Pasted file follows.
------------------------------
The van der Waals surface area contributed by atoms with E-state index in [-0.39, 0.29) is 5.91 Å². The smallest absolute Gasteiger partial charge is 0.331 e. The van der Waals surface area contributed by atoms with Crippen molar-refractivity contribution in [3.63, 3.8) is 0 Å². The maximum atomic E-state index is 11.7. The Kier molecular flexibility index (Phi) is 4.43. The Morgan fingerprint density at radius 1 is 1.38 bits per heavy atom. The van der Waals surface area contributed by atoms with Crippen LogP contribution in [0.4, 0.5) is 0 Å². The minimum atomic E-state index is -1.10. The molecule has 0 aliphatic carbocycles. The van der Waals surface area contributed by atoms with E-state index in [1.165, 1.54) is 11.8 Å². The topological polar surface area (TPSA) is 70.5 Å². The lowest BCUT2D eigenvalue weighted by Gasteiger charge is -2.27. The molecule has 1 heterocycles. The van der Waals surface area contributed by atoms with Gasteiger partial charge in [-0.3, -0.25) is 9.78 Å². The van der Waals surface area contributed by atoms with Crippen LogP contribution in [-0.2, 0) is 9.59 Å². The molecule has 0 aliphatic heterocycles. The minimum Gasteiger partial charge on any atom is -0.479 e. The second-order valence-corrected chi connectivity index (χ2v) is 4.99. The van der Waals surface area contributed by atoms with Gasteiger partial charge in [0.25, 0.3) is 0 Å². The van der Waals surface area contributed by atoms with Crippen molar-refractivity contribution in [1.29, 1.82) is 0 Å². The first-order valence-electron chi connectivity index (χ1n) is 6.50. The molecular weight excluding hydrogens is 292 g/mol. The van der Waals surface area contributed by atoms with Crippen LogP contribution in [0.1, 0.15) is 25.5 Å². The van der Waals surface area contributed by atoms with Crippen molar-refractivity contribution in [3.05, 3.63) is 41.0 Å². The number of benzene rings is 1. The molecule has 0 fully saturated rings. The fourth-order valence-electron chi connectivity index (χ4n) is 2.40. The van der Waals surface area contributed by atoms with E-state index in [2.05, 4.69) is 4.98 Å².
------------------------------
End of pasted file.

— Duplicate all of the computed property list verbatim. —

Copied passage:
The van der Waals surface area contributed by atoms with E-state index in [-0.39, 0.29) is 5.91 Å². The smallest absolute Gasteiger partial charge is 0.331 e. The van der Waals surface area contributed by atoms with Crippen molar-refractivity contribution in [3.63, 3.8) is 0 Å². The maximum atomic E-state index is 11.7. The Kier molecular flexibility index (Phi) is 4.43. The Morgan fingerprint density at radius 1 is 1.38 bits per heavy atom. The van der Waals surface area contributed by atoms with Crippen LogP contribution in [0.4, 0.5) is 0 Å². The minimum atomic E-state index is -1.10. The molecule has 0 aliphatic carbocycles. The van der Waals surface area contributed by atoms with E-state index in [1.165, 1.54) is 11.8 Å². The topological polar surface area (TPSA) is 70.5 Å². The lowest BCUT2D eigenvalue weighted by Gasteiger charge is -2.27. The molecule has 1 heterocycles. The van der Waals surface area contributed by atoms with Gasteiger partial charge in [-0.3, -0.25) is 9.78 Å². The van der Waals surface area contributed by atoms with Crippen LogP contribution in [-0.2, 0) is 9.59 Å². The molecule has 0 aliphatic heterocycles. The minimum Gasteiger partial charge on any atom is -0.479 e. The second-order valence-corrected chi connectivity index (χ2v) is 4.99. The van der Waals surface area contributed by atoms with Gasteiger partial charge in [0.25, 0.3) is 0 Å². The van der Waals surface area contributed by atoms with Crippen molar-refractivity contribution in [1.29, 1.82) is 0 Å². The first-order valence-electron chi connectivity index (χ1n) is 6.50. The molecular weight excluding hydrogens is 292 g/mol. The van der Waals surface area contributed by atoms with Crippen LogP contribution in [0.1, 0.15) is 25.5 Å². The van der Waals surface area contributed by atoms with Crippen molar-refractivity contribution in [3.05, 3.63) is 41.0 Å². The number of benzene rings is 1. The molecule has 0 fully saturated rings. The fourth-order valence-electron chi connectivity index (χ4n) is 2.40. The van der Waals surface area contributed by atoms with E-state index in [2.05, 4.69) is 4.98 Å².